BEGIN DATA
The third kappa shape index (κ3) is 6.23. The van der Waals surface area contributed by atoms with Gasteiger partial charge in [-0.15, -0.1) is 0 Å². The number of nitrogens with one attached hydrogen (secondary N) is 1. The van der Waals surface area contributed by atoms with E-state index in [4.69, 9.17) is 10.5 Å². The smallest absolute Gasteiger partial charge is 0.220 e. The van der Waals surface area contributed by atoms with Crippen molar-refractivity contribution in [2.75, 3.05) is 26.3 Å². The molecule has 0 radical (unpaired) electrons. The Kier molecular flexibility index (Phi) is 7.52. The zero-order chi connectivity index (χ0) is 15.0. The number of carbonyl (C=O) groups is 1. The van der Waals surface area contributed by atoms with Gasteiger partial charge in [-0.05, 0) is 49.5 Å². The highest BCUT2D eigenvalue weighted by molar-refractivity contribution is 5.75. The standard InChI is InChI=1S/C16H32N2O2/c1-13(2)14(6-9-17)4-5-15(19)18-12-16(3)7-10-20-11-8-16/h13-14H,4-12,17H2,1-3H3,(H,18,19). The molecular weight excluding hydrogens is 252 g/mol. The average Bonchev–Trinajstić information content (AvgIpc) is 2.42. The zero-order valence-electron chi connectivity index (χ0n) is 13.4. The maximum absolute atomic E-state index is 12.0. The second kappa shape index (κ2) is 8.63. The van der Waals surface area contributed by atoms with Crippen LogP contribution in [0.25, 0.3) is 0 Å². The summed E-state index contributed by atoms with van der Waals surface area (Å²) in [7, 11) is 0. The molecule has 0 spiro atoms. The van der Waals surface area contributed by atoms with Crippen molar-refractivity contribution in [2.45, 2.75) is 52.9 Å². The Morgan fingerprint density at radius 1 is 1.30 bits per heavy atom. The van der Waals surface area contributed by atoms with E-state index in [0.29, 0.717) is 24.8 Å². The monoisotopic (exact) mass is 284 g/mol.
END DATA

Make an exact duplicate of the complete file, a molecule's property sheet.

The third kappa shape index (κ3) is 6.23. The van der Waals surface area contributed by atoms with Gasteiger partial charge in [-0.15, -0.1) is 0 Å². The number of nitrogens with one attached hydrogen (secondary N) is 1. The van der Waals surface area contributed by atoms with E-state index in [4.69, 9.17) is 10.5 Å². The smallest absolute Gasteiger partial charge is 0.220 e. The van der Waals surface area contributed by atoms with Crippen molar-refractivity contribution in [2.75, 3.05) is 26.3 Å². The molecule has 0 radical (unpaired) electrons. The Kier molecular flexibility index (Phi) is 7.52. The zero-order chi connectivity index (χ0) is 15.0. The number of carbonyl (C=O) groups is 1. The van der Waals surface area contributed by atoms with Gasteiger partial charge in [-0.05, 0) is 49.5 Å². The highest BCUT2D eigenvalue weighted by molar-refractivity contribution is 5.75. The standard InChI is InChI=1S/C16H32N2O2/c1-13(2)14(6-9-17)4-5-15(19)18-12-16(3)7-10-20-11-8-16/h13-14H,4-12,17H2,1-3H3,(H,18,19). The molecular weight excluding hydrogens is 252 g/mol. The average Bonchev–Trinajstić information content (AvgIpc) is 2.42. The zero-order valence-electron chi connectivity index (χ0n) is 13.4. The maximum absolute atomic E-state index is 12.0. The second kappa shape index (κ2) is 8.63. The van der Waals surface area contributed by atoms with Crippen LogP contribution in [0.25, 0.3) is 0 Å². The summed E-state index contributed by atoms with van der Waals surface area (Å²) in [7, 11) is 0. The molecule has 0 spiro atoms. The van der Waals surface area contributed by atoms with Crippen molar-refractivity contribution in [2.45, 2.75) is 52.9 Å². The Morgan fingerprint density at radius 1 is 1.30 bits per heavy atom. The van der Waals surface area contributed by atoms with E-state index in [0.29, 0.717) is 24.8 Å². The monoisotopic (exact) mass is 284 g/mol.